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  1. #1
    Senior Member Survive & Stay Free's Avatar
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    Default Does income inequality matter to you?

    http://www.guardian.co.uk/music/2012...-wrecking-ball

    It matters to Springsteen.

    Anyway, to be honest I never thought it was that big a deal, until I learned about the sorts of incredible pay packets and bonuses the banks which have been bailed out at everyone else's expense have been awarding, even against the wishes of shareholders (not to mention tax payers).

    It got me thinking about whether I thought this was wrong because of the failures involved in the banking system and that they currently live at the taxpayers expense. To honest that's not the whole of it really. Not at all.

    To be honest given the crisis which has occured and failures within the banking system I would have expected a market correction would take place resulting in a resetting of the wages and bonuses of these "masters of the universe" but that hasnt happened and I dont believe will happen or could happen.

    I think there's something seriously wrong with the income gap, when people earn four times that of a lottery winner as something totally surplus to their average earnings, which are something in the same range. That money translates directly into privilege and without anything at all in common with everyone else how will any of them care about anything other than defending their privilege?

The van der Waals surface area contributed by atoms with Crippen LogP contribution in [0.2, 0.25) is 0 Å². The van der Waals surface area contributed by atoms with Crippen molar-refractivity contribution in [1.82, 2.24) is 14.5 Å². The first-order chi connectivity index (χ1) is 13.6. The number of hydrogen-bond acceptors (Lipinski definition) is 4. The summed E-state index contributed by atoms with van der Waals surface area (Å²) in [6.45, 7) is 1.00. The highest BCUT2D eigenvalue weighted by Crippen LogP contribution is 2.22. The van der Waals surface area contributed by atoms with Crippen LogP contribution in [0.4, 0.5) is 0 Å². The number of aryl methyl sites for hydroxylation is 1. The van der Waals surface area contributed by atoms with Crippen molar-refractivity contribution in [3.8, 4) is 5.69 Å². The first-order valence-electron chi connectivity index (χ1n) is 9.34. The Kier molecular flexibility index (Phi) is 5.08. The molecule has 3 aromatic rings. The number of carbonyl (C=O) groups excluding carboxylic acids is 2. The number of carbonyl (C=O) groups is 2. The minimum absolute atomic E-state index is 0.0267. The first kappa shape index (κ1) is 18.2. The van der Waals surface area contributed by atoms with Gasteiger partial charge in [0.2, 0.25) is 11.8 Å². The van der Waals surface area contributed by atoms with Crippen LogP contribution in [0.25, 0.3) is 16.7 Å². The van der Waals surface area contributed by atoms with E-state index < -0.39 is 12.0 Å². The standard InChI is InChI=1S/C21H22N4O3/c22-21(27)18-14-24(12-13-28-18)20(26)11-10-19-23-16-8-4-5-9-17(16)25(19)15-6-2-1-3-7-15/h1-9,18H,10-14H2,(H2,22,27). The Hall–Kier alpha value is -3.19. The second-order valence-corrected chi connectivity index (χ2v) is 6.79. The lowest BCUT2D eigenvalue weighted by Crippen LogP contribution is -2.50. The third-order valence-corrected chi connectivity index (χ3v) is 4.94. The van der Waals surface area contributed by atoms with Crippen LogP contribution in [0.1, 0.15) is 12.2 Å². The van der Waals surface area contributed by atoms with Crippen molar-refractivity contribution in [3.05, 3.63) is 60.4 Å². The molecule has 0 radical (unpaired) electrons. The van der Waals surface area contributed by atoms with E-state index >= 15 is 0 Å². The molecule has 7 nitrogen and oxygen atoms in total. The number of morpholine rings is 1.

2. #2
    pathwise dependent FDG's Avatar
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    I'm pretty sure libertarians love income inequality.
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  3. #3
    Honor Thy Inferior Such Irony's Avatar
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    Yes and no. I'm okay with people making more than me who work harder and/or do more demanding jobs. Money isn't the most important thing to me. What does bother me is so many people living in poverty or near poverty. There are plenty of people who are working hard and still have trouble making ends meet. Then you have others like famous celebrities and sports stars are making more in a year than many of us will ever make in a lifetime.
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  4. #4
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    Income equality matters to me less then standard of living of the lowest classes

  5. #5
    Senior Member reason's Avatar
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    It's often complained that while incomes have risen on average over the last twenty or years or so, incomes have risen faster than average for the top income brackets.